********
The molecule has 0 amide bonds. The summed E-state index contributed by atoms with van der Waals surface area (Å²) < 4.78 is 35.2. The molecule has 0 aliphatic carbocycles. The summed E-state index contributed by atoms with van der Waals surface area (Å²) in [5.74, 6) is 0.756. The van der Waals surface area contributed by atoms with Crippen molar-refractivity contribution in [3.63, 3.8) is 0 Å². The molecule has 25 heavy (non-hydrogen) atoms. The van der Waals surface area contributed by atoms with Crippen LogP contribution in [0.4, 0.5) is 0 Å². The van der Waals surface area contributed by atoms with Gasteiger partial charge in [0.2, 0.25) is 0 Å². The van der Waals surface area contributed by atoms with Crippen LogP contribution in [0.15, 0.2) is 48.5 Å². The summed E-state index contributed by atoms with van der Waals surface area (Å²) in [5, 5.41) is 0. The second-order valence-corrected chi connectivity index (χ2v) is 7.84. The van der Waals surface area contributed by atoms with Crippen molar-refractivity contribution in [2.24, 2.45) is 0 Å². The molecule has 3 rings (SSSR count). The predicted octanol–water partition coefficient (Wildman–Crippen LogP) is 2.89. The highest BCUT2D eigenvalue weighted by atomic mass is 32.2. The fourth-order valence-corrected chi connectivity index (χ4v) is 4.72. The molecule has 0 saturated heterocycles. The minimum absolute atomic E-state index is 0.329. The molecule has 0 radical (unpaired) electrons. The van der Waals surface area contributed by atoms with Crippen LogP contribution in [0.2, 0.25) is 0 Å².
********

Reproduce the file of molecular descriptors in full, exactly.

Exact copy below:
The molecule has 0 amide bonds. The summed E-state index contributed by atoms with van der Waals surface area (Å²) < 4.78 is 35.2. The molecule has 0 aliphatic carbocycles. The summed E-state index contributed by atoms with van der Waals surface area (Å²) in [5.74, 6) is 0.756. The van der Waals surface area contributed by atoms with Crippen molar-refractivity contribution in [3.63, 3.8) is 0 Å². The molecule has 25 heavy (non-hydrogen) atoms. The van der Waals surface area contributed by atoms with Crippen LogP contribution in [0.4, 0.5) is 0 Å². The van der Waals surface area contributed by atoms with Gasteiger partial charge in [0.2, 0.25) is 0 Å². The van der Waals surface area contributed by atoms with Crippen LogP contribution in [0.15, 0.2) is 48.5 Å². The summed E-state index contributed by atoms with van der Waals surface area (Å²) in [5, 5.41) is 0. The second-order valence-corrected chi connectivity index (χ2v) is 7.84. The van der Waals surface area contributed by atoms with Crippen molar-refractivity contribution in [2.24, 2.45) is 0 Å². The molecule has 3 rings (SSSR count). The predicted octanol–water partition coefficient (Wildman–Crippen LogP) is 2.89. The highest BCUT2D eigenvalue weighted by atomic mass is 32.2. The fourth-order valence-corrected chi connectivity index (χ4v) is 4.72. The molecule has 0 saturated heterocycles. The minimum absolute atomic E-state index is 0.329. The molecule has 0 radical (unpaired) electrons. The van der Waals surface area contributed by atoms with Crippen LogP contribution in [0.2, 0.25) is 0 Å².